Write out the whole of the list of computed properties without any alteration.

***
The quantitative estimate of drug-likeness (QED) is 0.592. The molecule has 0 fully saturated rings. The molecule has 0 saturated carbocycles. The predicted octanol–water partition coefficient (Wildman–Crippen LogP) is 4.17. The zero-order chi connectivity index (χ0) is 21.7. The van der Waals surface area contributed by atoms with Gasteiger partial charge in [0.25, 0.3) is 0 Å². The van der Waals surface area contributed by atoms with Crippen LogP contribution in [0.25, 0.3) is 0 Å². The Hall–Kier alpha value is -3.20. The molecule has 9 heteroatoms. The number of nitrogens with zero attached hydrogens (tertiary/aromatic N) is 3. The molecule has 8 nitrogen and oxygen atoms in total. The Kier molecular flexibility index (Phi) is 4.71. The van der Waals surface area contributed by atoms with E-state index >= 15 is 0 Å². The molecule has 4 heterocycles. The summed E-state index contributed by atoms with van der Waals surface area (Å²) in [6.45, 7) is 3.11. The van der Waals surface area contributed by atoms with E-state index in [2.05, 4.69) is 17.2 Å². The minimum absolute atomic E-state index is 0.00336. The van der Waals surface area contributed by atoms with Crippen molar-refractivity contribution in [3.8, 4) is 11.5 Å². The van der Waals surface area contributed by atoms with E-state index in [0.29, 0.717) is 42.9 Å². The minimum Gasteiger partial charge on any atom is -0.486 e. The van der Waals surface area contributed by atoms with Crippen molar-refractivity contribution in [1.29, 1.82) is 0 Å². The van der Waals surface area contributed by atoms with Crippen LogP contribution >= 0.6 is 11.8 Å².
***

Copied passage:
The quantitative estimate of drug-likeness (QED) is 0.592. The molecule has 0 fully saturated rings. The molecule has 0 saturated carbocycles. The predicted octanol–water partition coefficient (Wildman–Crippen LogP) is 4.17. The zero-order chi connectivity index (χ0) is 21.7. The van der Waals surface area contributed by atoms with Gasteiger partial charge in [0.25, 0.3) is 0 Å². The van der Waals surface area contributed by atoms with Crippen LogP contribution in [0.25, 0.3) is 0 Å². The Hall–Kier alpha value is -3.20. The molecule has 9 heteroatoms. The number of nitrogens with zero attached hydrogens (tertiary/aromatic N) is 3. The molecule has 8 nitrogen and oxygen atoms in total. The Kier molecular flexibility index (Phi) is 4.71. The van der Waals surface area contributed by atoms with E-state index >= 15 is 0 Å². The molecule has 4 heterocycles. The summed E-state index contributed by atoms with van der Waals surface area (Å²) in [6.45, 7) is 3.11. The van der Waals surface area contributed by atoms with E-state index in [2.05, 4.69) is 17.2 Å². The minimum absolute atomic E-state index is 0.00336. The van der Waals surface area contributed by atoms with Crippen molar-refractivity contribution in [3.8, 4) is 11.5 Å². The van der Waals surface area contributed by atoms with E-state index in [0.29, 0.717) is 42.9 Å². The minimum Gasteiger partial charge on any atom is -0.486 e. The van der Waals surface area contributed by atoms with Crippen molar-refractivity contribution in [1.29, 1.82) is 0 Å². The van der Waals surface area contributed by atoms with Crippen LogP contribution >= 0.6 is 11.8 Å².